Fitch Hall of Fame can’t seem to get this one right
Let's just call this what it is:
The Big Lie. Because, really, what other conclusion exists? The Fitch Athletic Hall of Fame: The Big Lie. Yep. The latest class was announced earlier this week and again — again — no representation from the state championship football teams from 1999 and 2000. And, you know, I'm about to lose my sunny disposition.
Fact: The sons of Fitch lost three games between 1997 and 2001. Record: 52-3. Five league championships, four state championship game appearances, two state titles, a busload of college players and a No. 1 ranking in the entire state (2000 season).
The lone player from the golden era in the Hall of Fame: Raheem Carter, the quarterback of the 1999 team. Carter's inclusion, however, is based more on his post-career courage, showing the chops to become a New London police officer before succumbing to cancer at 25 after an arduous fight.
So I stand by the original assertion: This is a Big Lie.
Can someone explain, for instance, how George Hall, a 2001 graduate, hasn't been inducted yet? Hall: a two-time honorable mention Big 10 linebacker at Purdue. Butkus Award nominee, the honor given to the nation's best college linebacker, as a junior. Later signed with the Minnesota Vikings. Yet no Hall for Hall. “As a friend of mine said, ‘George Hall can sign with the Vikings but can't get in the Fitch Hall of Fame?'” retired Fitch history teacher and former assistant football coach Tony Cafaro said Wednesday. Tony C shoots, Tony C scores. How about others from the era of 52 wins and the last team around here to earn a No. 1 ranking in the
final state media poll?
Mike Hall (Northeastern), Brandon Cook (Northeastern), John McCoy (New Hampshire), Andrew Berggren (Villanova), Matt Maddox (maybe the best of them all), Dante Ross (Bucknell). Or Will Deveau, Rashad Carter, coach Mike Emery … on the band plays. Apologies for all those unintentionally omitted.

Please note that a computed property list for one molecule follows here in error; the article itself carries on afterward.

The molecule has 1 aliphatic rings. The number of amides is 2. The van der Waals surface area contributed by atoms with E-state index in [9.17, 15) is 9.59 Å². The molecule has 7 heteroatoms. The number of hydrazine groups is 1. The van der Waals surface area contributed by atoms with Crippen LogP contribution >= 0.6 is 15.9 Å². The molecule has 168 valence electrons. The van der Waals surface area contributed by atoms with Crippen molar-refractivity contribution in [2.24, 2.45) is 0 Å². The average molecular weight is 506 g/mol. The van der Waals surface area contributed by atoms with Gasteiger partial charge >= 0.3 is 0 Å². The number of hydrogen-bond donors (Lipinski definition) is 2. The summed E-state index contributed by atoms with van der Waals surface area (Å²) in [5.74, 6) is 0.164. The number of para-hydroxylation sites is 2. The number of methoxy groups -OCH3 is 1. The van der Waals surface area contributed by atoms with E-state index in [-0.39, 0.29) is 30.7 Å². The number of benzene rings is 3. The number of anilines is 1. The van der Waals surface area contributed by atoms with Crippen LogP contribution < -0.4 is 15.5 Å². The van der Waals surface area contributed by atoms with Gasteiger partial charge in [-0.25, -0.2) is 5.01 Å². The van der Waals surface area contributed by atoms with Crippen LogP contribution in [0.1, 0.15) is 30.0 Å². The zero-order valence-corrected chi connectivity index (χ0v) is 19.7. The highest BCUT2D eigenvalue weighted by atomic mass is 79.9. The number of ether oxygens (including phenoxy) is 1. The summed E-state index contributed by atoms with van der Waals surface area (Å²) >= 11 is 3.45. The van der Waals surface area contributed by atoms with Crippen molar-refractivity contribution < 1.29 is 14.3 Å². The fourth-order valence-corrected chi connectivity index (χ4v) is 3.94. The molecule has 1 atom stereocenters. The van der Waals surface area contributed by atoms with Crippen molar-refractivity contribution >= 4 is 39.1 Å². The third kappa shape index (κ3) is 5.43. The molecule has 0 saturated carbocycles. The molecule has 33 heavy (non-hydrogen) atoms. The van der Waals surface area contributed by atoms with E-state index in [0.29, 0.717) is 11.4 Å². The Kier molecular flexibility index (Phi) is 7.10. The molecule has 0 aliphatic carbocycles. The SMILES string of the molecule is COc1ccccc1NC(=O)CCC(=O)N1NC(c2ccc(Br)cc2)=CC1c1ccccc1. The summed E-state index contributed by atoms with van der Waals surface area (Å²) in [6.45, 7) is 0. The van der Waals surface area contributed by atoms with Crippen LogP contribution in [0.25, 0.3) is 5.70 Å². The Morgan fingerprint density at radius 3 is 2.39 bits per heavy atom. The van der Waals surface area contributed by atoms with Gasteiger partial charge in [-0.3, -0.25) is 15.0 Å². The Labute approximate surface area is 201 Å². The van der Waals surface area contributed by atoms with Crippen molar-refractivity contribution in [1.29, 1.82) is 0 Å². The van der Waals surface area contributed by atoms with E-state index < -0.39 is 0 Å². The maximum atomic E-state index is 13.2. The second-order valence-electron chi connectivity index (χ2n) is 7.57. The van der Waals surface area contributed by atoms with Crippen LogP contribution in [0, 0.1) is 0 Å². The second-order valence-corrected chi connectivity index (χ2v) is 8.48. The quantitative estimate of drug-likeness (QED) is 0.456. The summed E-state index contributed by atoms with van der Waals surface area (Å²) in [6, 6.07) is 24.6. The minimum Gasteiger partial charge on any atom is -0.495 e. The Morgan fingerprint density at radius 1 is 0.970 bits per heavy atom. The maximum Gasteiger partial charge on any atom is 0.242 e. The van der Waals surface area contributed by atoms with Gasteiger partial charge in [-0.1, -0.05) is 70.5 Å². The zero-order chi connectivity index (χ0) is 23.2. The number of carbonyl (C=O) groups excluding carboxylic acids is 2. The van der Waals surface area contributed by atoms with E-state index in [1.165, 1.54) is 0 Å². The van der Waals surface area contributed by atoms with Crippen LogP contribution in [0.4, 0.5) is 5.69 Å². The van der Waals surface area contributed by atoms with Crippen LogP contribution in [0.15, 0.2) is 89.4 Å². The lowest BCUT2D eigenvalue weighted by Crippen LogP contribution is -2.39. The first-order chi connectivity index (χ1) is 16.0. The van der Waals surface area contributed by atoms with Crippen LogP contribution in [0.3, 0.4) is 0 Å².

And so none of them — none — is worthy? Really? Last year's excuse: Nobody nominated them.
Ah, but some (including George Hall) were nominated this year.
And the reason they're being excluded? Hello? Is this thing on? This is not to suggest others, past and present, aren't worthy. No issues whatsoever with other inductees this year. Example: Ed Harvey, the former three-time state championship baseball coach, is a Fitch legend. (And can we name the baseball field after him please?) Ben Latham, a two-time State Open champion throwing the javelin, later doing so at the University of Oklahoma: no brainer.
But, again, how am I supposed to take this seriously when former Fitch athletes who made the whole state take notice are blackballed in their own school?
I mean, you lose three games in five years, send a number of players to notable colleges, achieve a No. 1 ranking and are an afterthought because committee members are pulling a Sgt. Schultz?
They know nothing, they see nothing, they hear nothing.
Not a problem elsewhere
There are good people doing good work at 101 Groton Long Point Rd. But this does nothing for anyone's credibility. They should look around. Phil Orbe and the gang consistently get it right with the Montville Hall of Fame. So does Jim Cavalieri in Waterford. The guess here is that had the folks in those towns enjoyed back-to-back state championship football teams with a 34-game win streaks, they'd trip over themselves to assure as many of the dramatic personae get inducted as quickly as possible.
In Groton? Not so much. Personalities, as they often do amid stories of unchecked dysfunction, get in the way of what's right.
I'm pretty sure the 34-game win streak was neither a mirage nor an optical illusion. It actually happened. George Hall was one hell of a player. Just don't look for his name anywhere at his alma mater.
The Big Lie. This is the opinion of Day sports columnist Mike DiMauro.